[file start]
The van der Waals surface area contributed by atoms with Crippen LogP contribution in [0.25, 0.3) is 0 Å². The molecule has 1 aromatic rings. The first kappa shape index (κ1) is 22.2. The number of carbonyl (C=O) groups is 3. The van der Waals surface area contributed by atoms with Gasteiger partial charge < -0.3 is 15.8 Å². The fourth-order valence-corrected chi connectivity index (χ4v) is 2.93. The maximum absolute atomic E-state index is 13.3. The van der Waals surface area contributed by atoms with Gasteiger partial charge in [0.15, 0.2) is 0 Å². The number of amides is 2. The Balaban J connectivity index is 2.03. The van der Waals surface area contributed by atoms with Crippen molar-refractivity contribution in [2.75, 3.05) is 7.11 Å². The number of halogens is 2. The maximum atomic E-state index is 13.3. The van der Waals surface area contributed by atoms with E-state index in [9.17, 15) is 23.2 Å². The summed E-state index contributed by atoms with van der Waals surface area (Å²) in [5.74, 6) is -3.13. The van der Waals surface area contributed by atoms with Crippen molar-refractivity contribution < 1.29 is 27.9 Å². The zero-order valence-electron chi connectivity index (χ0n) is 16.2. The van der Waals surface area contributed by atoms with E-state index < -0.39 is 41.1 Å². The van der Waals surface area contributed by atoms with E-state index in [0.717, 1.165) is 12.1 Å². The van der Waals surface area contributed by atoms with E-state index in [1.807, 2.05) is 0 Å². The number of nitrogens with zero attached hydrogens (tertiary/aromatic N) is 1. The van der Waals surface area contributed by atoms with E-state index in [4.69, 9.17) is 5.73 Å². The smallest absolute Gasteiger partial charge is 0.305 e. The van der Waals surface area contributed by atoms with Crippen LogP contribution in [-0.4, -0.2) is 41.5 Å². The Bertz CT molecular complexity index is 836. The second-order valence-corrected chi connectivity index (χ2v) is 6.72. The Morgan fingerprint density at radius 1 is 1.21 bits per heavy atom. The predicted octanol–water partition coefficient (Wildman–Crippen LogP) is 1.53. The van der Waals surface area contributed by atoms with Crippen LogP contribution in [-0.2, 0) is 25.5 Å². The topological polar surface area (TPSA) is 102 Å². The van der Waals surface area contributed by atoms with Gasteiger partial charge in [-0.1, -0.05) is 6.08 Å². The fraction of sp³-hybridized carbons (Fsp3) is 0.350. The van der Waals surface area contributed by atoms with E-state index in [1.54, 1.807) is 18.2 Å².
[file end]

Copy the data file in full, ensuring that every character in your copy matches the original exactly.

The van der Waals surface area contributed by atoms with Crippen LogP contribution in [0.25, 0.3) is 0 Å². The molecule has 1 aromatic rings. The first kappa shape index (κ1) is 22.2. The number of carbonyl (C=O) groups is 3. The van der Waals surface area contributed by atoms with Gasteiger partial charge < -0.3 is 15.8 Å². The fourth-order valence-corrected chi connectivity index (χ4v) is 2.93. The maximum absolute atomic E-state index is 13.3. The van der Waals surface area contributed by atoms with Gasteiger partial charge in [0.15, 0.2) is 0 Å². The number of amides is 2. The Balaban J connectivity index is 2.03. The van der Waals surface area contributed by atoms with Crippen molar-refractivity contribution in [2.75, 3.05) is 7.11 Å². The number of halogens is 2. The maximum atomic E-state index is 13.3. The van der Waals surface area contributed by atoms with E-state index in [9.17, 15) is 23.2 Å². The summed E-state index contributed by atoms with van der Waals surface area (Å²) in [5.74, 6) is -3.13. The van der Waals surface area contributed by atoms with Crippen molar-refractivity contribution < 1.29 is 27.9 Å². The zero-order valence-electron chi connectivity index (χ0n) is 16.2. The van der Waals surface area contributed by atoms with E-state index < -0.39 is 41.1 Å². The van der Waals surface area contributed by atoms with E-state index in [0.717, 1.165) is 12.1 Å². The van der Waals surface area contributed by atoms with E-state index in [1.807, 2.05) is 0 Å². The number of nitrogens with zero attached hydrogens (tertiary/aromatic N) is 1. The van der Waals surface area contributed by atoms with E-state index in [4.69, 9.17) is 5.73 Å². The smallest absolute Gasteiger partial charge is 0.305 e. The van der Waals surface area contributed by atoms with Crippen LogP contribution in [-0.4, -0.2) is 41.5 Å². The Bertz CT molecular complexity index is 836. The second-order valence-corrected chi connectivity index (χ2v) is 6.72. The Morgan fingerprint density at radius 1 is 1.21 bits per heavy atom. The predicted octanol–water partition coefficient (Wildman–Crippen LogP) is 1.53. The van der Waals surface area contributed by atoms with Crippen LogP contribution in [-0.2, 0) is 25.5 Å². The topological polar surface area (TPSA) is 102 Å². The van der Waals surface area contributed by atoms with Gasteiger partial charge in [-0.1, -0.05) is 6.08 Å². The fraction of sp³-hybridized carbons (Fsp3) is 0.350. The van der Waals surface area contributed by atoms with E-state index in [1.54, 1.807) is 18.2 Å².